Ideas that are remarkable are much more likely to spread than ideas that aren't. Yet so few people make remarkable stuff. Why? I think it's because they think the opposite of remarkable is bad or mediocre or poorly done. Thus, if they make something very good, they confuse it with being virus-worthy. Yet this is not a discussion about quality at all.

If you travel on an airline and they do everything right, you don't tell anyone. That's what's supposed to happen. What makes it remarkable is if it's horrible beyond belief OR if the service is so unexpected (they were an hour early! they comped my ticket because I was cute! they served flaming crepes suzette in first class!) that you need to share it.

Are you making very good stuff? How fast can you stop?

Seth  Godin, Purple Cow

One way to do this is to find a small market or segment, and their tailor your product to totally overwhelm their expectations. For games, this might mean creating something which fits into a small, undeserved niche, then being the absolute best game in that space.  This small group generates the initial hype for the product, which goes mainstream as more and more people pass it on to their friends.

This natural word of mouth could also be created by totally subverting players expectations. Reflecting on breakout game successes, in some cases what makes them so successful is how counter-intuitive they seem. At a time when highly polished, big budget city builder games dominated the App Store, Flappy Bird shot to the top of the charts by being a hardcore, minimalist, purely ad-driven game that effectively introduced modern mobile gamers to the kind of hardcore games that had existed for years on the web.  The conversations that happen around these games, around difficulty, interactions, story, themes, creators, are powerful tools in bringing the game to a larger audience.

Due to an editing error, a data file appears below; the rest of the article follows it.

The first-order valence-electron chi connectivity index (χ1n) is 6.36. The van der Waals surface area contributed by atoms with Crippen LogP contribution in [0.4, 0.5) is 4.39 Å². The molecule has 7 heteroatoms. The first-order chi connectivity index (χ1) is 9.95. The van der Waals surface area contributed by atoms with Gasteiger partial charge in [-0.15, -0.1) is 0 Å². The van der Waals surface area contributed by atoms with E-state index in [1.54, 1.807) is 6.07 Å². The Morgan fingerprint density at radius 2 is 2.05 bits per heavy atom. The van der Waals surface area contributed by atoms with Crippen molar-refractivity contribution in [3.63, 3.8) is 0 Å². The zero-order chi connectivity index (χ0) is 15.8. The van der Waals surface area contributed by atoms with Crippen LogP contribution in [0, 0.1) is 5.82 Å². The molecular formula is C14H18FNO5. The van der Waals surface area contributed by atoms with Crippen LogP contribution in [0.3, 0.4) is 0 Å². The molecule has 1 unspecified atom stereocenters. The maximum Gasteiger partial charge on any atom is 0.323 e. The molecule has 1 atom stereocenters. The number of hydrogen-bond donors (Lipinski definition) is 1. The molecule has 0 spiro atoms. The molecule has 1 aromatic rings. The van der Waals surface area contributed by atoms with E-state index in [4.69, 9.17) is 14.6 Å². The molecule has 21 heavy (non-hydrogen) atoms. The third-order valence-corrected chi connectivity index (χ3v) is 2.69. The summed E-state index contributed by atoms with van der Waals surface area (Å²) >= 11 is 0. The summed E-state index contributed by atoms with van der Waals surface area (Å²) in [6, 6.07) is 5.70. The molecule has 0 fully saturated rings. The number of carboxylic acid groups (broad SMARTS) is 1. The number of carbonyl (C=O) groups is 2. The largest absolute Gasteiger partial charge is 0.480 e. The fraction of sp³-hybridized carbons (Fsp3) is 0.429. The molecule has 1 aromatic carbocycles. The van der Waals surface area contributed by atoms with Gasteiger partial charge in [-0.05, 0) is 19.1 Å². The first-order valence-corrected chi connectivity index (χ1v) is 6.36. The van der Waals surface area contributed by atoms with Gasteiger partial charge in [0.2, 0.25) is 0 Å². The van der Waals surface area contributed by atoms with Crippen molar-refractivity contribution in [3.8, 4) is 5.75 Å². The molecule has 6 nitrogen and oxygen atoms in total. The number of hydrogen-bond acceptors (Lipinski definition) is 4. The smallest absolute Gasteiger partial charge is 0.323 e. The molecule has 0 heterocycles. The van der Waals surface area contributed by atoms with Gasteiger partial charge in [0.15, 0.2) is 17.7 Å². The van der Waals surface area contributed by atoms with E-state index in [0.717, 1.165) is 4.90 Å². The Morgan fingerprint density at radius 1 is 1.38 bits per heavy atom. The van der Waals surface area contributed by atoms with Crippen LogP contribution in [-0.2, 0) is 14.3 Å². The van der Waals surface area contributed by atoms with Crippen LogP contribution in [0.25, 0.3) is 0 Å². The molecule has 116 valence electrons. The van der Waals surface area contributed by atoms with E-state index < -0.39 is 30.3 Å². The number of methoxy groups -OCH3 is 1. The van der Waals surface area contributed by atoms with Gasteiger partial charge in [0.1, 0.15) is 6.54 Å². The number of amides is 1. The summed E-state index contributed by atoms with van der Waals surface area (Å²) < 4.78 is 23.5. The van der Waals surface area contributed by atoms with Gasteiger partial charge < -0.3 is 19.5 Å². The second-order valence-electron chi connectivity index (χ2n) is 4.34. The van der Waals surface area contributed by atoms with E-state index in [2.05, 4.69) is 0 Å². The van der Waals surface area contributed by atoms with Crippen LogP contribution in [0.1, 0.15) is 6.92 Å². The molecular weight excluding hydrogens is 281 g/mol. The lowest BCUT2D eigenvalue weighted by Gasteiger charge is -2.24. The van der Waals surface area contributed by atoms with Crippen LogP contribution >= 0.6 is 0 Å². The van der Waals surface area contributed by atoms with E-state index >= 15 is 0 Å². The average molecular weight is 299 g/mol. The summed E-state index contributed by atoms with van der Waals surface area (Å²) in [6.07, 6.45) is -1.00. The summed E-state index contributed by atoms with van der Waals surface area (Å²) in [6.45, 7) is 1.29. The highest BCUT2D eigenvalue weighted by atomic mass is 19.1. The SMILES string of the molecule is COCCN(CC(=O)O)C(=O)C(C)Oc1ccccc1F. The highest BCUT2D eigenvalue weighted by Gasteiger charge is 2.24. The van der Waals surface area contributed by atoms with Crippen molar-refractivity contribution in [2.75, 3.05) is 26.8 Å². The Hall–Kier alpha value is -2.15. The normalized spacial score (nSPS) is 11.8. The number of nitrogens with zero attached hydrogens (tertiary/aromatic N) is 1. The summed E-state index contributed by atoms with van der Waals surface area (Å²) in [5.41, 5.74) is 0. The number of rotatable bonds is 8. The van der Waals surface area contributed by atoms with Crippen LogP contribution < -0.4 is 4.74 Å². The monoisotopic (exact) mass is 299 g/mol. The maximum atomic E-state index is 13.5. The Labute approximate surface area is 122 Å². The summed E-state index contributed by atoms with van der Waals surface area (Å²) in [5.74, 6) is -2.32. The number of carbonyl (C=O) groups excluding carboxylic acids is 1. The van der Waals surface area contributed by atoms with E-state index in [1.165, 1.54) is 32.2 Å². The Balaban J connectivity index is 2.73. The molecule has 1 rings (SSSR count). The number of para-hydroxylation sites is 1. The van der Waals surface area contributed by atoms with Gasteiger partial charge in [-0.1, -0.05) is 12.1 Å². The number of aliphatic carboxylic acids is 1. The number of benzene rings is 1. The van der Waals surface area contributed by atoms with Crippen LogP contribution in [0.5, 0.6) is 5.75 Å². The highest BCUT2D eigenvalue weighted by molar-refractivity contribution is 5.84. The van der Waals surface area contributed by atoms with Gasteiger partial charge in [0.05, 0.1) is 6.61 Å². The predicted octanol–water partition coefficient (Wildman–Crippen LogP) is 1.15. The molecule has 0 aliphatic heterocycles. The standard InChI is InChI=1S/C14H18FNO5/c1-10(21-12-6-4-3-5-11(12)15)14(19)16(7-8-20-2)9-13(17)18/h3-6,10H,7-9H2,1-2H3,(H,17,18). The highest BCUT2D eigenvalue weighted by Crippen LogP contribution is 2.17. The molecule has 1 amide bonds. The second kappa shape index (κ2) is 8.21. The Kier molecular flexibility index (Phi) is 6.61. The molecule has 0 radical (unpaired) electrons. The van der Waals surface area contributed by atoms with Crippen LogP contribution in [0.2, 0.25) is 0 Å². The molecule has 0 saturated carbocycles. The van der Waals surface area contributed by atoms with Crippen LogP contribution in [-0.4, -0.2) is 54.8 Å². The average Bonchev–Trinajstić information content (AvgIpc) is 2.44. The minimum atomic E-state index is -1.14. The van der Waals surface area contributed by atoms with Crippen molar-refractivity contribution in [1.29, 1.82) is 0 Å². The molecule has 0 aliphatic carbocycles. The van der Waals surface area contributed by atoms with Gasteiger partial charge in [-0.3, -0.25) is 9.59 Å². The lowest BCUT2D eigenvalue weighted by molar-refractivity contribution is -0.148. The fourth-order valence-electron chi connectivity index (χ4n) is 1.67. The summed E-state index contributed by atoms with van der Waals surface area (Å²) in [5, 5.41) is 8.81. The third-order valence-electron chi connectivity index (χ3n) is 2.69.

Creating Your Own Rules

Blue Ocean strategy centers around the value of being different, and of positioning yourself in order to make competition irrelevant.  According to Blue Ocean, markets are split into two types of oceans; red and blue.

In red oceans, the blood of competitors fighting tooth and nail for dominance has turned the ocean red, creating a very difficult situation to survive, let alone stand out. By contrast, blue oceans are untapped, free of competitors, and obviously much harder to find. Examples of blue oceans (that are now red) might be the first mobile free-to-play games, the first city builder games, etc.  The key here is the broad idea that there is a great deal of value in creating something that sits outside currently popular genres or current expectations about games. That is where the potential for mega growth exists.